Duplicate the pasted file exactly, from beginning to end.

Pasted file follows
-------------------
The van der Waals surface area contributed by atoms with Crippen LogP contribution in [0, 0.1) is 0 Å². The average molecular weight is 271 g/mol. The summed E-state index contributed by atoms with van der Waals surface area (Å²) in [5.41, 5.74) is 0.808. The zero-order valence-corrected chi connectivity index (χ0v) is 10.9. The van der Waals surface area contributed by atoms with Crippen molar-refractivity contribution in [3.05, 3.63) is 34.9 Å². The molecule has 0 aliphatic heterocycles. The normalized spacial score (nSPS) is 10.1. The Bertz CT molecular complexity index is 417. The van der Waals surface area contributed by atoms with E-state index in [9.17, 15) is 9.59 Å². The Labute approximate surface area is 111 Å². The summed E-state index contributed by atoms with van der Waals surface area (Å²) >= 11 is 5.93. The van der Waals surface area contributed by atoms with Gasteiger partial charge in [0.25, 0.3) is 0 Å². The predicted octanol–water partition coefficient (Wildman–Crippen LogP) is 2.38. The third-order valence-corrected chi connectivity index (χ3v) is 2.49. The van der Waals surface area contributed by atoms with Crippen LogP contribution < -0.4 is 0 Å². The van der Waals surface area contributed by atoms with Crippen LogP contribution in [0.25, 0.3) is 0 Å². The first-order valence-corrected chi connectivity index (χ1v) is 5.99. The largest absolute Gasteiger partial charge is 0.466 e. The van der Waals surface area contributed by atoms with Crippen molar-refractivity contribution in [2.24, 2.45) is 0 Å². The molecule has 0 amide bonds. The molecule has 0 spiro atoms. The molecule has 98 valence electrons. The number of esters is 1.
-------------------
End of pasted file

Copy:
The van der Waals surface area contributed by atoms with Crippen LogP contribution in [0, 0.1) is 0 Å². The average molecular weight is 271 g/mol. The summed E-state index contributed by atoms with van der Waals surface area (Å²) in [5.41, 5.74) is 0.808. The zero-order valence-corrected chi connectivity index (χ0v) is 10.9. The van der Waals surface area contributed by atoms with Crippen molar-refractivity contribution in [3.05, 3.63) is 34.9 Å². The molecule has 0 aliphatic heterocycles. The normalized spacial score (nSPS) is 10.1. The Bertz CT molecular complexity index is 417. The van der Waals surface area contributed by atoms with E-state index in [9.17, 15) is 9.59 Å². The Labute approximate surface area is 111 Å². The summed E-state index contributed by atoms with van der Waals surface area (Å²) >= 11 is 5.93. The van der Waals surface area contributed by atoms with Gasteiger partial charge in [0.25, 0.3) is 0 Å². The predicted octanol–water partition coefficient (Wildman–Crippen LogP) is 2.38. The third-order valence-corrected chi connectivity index (χ3v) is 2.49. The van der Waals surface area contributed by atoms with Crippen LogP contribution < -0.4 is 0 Å². The van der Waals surface area contributed by atoms with Crippen LogP contribution in [0.25, 0.3) is 0 Å². The first-order valence-corrected chi connectivity index (χ1v) is 5.99. The largest absolute Gasteiger partial charge is 0.466 e. The van der Waals surface area contributed by atoms with Crippen molar-refractivity contribution in [2.24, 2.45) is 0 Å². The molecule has 0 amide bonds. The molecule has 0 spiro atoms. The molecule has 98 valence electrons. The number of esters is 1.